Re: Southern Europe is on a precipice, by Ambrose Evans-Pritchard
The London Telegraph’s influential economics columnist Ambrose Evans-Pritchard (AEP) perpetuates one of the greatest and most dangerous economic fallacies in the world today–that a country can improve its economic performance by debasing its currency. No country can force another, against its will or against its complicity, to subsidizing its economy. Yet that is exactly what AEP and almost all mainstream economists believe. Here are selected quotes from AEP’s latest muddle thinking:
“…China is exporting excess manufacturing capacity to Europe, or, in plain talk, exporting unemployment.” “…the euro has long been too strong for its own good.”
AEP bemoans falling prices:
“It (the euro) is pushing Europe’s crisis states into Thirties-style deflation, making it almost impossible for Italy, Spain and Portugal to dig their way out of debt.”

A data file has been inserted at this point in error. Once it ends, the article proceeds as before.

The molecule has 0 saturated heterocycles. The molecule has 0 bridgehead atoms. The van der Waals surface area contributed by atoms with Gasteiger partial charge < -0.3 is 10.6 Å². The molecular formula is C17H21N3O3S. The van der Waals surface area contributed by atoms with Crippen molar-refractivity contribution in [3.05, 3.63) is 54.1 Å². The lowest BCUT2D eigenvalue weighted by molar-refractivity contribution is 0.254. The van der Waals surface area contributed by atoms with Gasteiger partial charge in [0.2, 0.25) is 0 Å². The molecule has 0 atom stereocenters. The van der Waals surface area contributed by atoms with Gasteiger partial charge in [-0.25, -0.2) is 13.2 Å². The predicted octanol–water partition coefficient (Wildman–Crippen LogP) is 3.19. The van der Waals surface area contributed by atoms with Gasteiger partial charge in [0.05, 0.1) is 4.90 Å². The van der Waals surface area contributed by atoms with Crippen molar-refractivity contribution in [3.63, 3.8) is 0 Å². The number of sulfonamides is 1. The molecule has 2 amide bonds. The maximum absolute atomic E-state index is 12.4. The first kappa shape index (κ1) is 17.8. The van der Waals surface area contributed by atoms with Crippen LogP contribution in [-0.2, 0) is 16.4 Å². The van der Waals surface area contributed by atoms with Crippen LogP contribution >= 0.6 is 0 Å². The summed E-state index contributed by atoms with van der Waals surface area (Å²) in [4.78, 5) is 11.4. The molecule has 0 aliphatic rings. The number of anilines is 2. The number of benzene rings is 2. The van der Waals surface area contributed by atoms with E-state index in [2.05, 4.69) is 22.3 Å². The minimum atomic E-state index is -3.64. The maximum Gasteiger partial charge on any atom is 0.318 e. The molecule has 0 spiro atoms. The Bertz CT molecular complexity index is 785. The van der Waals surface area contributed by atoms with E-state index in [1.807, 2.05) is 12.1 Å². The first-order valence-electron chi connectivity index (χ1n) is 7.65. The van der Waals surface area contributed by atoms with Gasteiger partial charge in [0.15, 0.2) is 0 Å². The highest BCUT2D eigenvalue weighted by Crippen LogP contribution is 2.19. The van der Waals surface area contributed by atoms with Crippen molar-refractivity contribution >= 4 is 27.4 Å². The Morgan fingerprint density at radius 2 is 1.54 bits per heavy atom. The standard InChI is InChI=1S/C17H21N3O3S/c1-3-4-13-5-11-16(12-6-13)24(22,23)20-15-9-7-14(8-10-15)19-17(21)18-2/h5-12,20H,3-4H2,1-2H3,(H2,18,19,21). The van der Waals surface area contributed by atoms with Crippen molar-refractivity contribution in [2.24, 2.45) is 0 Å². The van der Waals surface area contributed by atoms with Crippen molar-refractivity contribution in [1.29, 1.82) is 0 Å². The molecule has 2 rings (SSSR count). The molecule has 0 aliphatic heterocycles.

In other words, AEP wants the deficit countries to be able to cheat their bondholders by paying off their bonds in depreciated money.
“They are one shock away from outright deflation.”
Oh, the horrors to the common man of falling prices, which allow him to enjoy a higher standard of living!
“François Heisbourg, French head of the International Institute for Strategic Studies, is calling for the euro to be “put to sleep” in order to save the European project.”
Put to sleep? Must we destroy the euro in order to save it? Rather than export unemployment, cheapening one’s currency imports inflation. Any increase in exports is fully paid by those already holding the currency. For example, by holding its yuan cheap against other currencies, China’s non-exporting sectors subsidize its exporting sectors. This is simply an internal transfer of wealth. AEP and others see only the increase in the export side and ignore or have difficulty envisioning the cost to the rest of China’s economy. For a more detailed explanation of how cheapening one’s currency works to a country’s detriment, read my article titled Value in Devaluation?. Patrick Barron